Herts County Council condemn Thameslink and government for disruption caused by timetable changes

Cllr Steve Jarvis.

Cllr Steve Jarvis. - Credit: Archant

A damning motion condemning the ongoing problems with Govia rail services has received all-party support at County Hall.

Members backed a motion lambasting the chaos caused by Govia Thameslink Railway, Network Rail and the Department of Transport at a meeting of the full council.

It came after commuters complained the timetable change introduced by Thameslink across the region on Sunday, May 20 had resulted in cancellations, delays and overcrowding on rush hour trains.

Liberal Democrat transport spokesperson Cllr Steve Jarvis said: “Herts commuters and other travellers have been let down by Govia, who have planned a new timetable that does not meet their needs, by Network Rail, who are responsible for trains being replaced by buses between Stevenage and Hertford perhaps for as long as two years, and the Department of Transport, who ordered new trains without enough seats and prioritised services to Horsham and Brighton over maintained and improved services to London.

“Now, to make matters even worse, Govia have failed to introduce the new timetable properly and are cancelling large numbers of trains every day.

“Some reports suggest they knew several months ago they would not be able to introduce the new services as planned, but they are apparently still unable to tell passengers which trains will run the next day.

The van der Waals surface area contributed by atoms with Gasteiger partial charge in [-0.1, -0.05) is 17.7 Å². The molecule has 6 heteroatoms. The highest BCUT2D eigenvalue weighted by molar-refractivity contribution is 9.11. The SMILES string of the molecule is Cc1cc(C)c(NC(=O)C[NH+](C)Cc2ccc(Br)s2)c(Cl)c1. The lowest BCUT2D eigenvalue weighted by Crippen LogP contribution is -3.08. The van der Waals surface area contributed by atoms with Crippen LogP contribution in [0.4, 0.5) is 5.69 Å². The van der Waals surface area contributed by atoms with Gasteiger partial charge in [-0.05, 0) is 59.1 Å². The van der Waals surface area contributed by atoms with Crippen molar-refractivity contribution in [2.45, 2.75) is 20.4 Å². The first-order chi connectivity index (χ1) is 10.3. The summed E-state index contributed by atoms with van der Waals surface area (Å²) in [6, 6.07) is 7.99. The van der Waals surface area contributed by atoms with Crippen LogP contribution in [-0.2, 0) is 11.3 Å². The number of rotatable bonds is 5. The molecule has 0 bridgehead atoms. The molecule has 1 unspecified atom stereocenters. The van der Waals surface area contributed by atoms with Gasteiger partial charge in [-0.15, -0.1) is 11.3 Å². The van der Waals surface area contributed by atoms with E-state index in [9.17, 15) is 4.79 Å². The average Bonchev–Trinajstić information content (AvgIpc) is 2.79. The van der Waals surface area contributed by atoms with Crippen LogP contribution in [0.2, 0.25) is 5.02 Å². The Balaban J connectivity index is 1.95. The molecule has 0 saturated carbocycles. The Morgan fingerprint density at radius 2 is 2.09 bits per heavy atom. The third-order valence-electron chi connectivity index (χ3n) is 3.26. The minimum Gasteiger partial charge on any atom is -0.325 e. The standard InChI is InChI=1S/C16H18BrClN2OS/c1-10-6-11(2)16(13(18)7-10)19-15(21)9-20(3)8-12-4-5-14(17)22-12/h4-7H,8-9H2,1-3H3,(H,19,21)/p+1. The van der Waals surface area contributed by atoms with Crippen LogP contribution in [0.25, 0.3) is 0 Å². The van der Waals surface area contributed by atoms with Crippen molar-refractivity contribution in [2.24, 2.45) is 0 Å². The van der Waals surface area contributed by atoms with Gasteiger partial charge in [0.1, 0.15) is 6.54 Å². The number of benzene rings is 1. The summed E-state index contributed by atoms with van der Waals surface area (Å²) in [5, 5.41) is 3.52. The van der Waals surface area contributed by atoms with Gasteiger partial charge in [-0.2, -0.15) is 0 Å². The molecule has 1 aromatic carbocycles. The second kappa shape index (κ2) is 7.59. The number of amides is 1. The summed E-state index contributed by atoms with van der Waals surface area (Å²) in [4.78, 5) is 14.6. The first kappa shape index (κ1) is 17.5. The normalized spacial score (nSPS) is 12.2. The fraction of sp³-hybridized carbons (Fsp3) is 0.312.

“Hopefully those running our railways so poorly will take some notice when the county council adds its voice to those of thousands of commuters and other travellers.”

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Following a second week of delays, Govia Thameslink has been criticised by the RMT trades union for not preparing properly for the timetable change.

A GTR spokesperson said: “Our new May timetable is based on careful analysis and consultation. Once fully implemented it will meet passenger needs by targeting capacity where it’s most needed.

“On Thameslink trains arriving into St Pancras from the Bedford route each morning peak, it creates space for over 18,500 more passengers which includes over 3,800 more standard class seats.

“The timetable presents a significant logistical challenge as we make rolling incremental changes across more than 3,000 daily services.

“It is the biggest change to rail timetables in a generation and, as we have been informing passengers, we expect some disruption to services in the initial stages.”

Thameslink has also revised a leaflet advising staff not to help disabled passengers onboard trains due to depart, as this would delay the service.

The leaflet had been seized by the RMT, who called for Thameslink to be stripped of its franchise.

A Department for Transport spokesperson responded to the cancellations: “The Transport Secretary has been clear that the disruption suffered by passengers due to the new timetable has been unacceptable.

“Expanding the Thameslink network will transform travel across London and the south east, with new trains providing improved connectivity and increased capacity for Hertfordshire passengers travelling to London.

“The Government-sponsored £7bn Thameslink Programme is an ambitious 10-year programme of extensive infrastructure enhancements, new trains and a new timetable on one of the busiest and most congested parts of the rail network.

“Thousands of passengers are already benefitting from capacity increases on routes.”

The wider problems endured by passengers has now elicited an apology from Transport Secretary Chris Grayling.

A Network Rail spokesperson said: “The rail industry is working together to finalise the plan for reinstating a full train service between Stevenage and Hertford North, via Watton-at-Stone.

“Network Rail is aiming to complete a fifth platform and 1.5m of a new electrified line at Stevenage to enable train services to be resumed and is looking to accelerate the programme as far as possible.”